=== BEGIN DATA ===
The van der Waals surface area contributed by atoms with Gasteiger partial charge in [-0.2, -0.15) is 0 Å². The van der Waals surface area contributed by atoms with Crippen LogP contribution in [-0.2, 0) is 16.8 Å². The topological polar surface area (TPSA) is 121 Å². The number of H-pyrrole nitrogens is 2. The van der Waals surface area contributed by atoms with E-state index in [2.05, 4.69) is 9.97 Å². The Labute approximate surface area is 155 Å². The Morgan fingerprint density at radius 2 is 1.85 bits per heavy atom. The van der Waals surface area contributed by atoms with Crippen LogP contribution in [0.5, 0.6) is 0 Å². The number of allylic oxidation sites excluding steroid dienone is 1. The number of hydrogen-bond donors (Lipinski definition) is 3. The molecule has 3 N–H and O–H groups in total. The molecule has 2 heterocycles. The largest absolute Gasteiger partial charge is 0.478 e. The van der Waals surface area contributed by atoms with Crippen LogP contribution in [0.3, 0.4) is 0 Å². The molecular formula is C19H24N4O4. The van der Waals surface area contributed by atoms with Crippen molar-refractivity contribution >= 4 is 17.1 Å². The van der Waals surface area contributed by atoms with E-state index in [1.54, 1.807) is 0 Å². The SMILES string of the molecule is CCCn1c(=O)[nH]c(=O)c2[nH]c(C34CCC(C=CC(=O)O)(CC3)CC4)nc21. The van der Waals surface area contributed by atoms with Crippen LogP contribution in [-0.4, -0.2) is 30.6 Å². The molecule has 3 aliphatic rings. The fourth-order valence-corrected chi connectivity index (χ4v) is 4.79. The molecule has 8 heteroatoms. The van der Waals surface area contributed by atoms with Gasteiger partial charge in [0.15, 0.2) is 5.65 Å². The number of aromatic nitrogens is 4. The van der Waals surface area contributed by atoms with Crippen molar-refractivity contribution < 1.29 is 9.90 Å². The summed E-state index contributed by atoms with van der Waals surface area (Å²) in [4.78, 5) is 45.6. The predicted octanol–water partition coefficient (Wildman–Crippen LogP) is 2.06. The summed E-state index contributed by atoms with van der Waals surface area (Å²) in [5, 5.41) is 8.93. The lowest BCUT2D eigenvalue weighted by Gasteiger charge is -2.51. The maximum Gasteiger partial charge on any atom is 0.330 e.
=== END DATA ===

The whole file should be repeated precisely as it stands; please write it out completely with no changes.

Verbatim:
The van der Waals surface area contributed by atoms with Gasteiger partial charge in [-0.2, -0.15) is 0 Å². The van der Waals surface area contributed by atoms with Crippen LogP contribution in [-0.2, 0) is 16.8 Å². The topological polar surface area (TPSA) is 121 Å². The number of H-pyrrole nitrogens is 2. The van der Waals surface area contributed by atoms with E-state index in [2.05, 4.69) is 9.97 Å². The Labute approximate surface area is 155 Å². The Morgan fingerprint density at radius 2 is 1.85 bits per heavy atom. The van der Waals surface area contributed by atoms with Crippen LogP contribution in [0.5, 0.6) is 0 Å². The number of allylic oxidation sites excluding steroid dienone is 1. The number of hydrogen-bond donors (Lipinski definition) is 3. The molecule has 3 N–H and O–H groups in total. The molecule has 2 heterocycles. The largest absolute Gasteiger partial charge is 0.478 e. The van der Waals surface area contributed by atoms with Crippen LogP contribution in [0.3, 0.4) is 0 Å². The molecular formula is C19H24N4O4. The van der Waals surface area contributed by atoms with Crippen molar-refractivity contribution >= 4 is 17.1 Å². The van der Waals surface area contributed by atoms with E-state index in [1.54, 1.807) is 0 Å². The SMILES string of the molecule is CCCn1c(=O)[nH]c(=O)c2[nH]c(C34CCC(C=CC(=O)O)(CC3)CC4)nc21. The van der Waals surface area contributed by atoms with Crippen LogP contribution in [-0.4, -0.2) is 30.6 Å². The molecule has 3 aliphatic rings. The fourth-order valence-corrected chi connectivity index (χ4v) is 4.79. The molecule has 8 heteroatoms. The van der Waals surface area contributed by atoms with Gasteiger partial charge in [0.15, 0.2) is 5.65 Å². The number of aromatic nitrogens is 4. The van der Waals surface area contributed by atoms with Crippen molar-refractivity contribution < 1.29 is 9.90 Å². The summed E-state index contributed by atoms with van der Waals surface area (Å²) in [4.78, 5) is 45.6. The predicted octanol–water partition coefficient (Wildman–Crippen LogP) is 2.06. The summed E-state index contributed by atoms with van der Waals surface area (Å²) in [5, 5.41) is 8.93. The lowest BCUT2D eigenvalue weighted by Gasteiger charge is -2.51. The maximum Gasteiger partial charge on any atom is 0.330 e.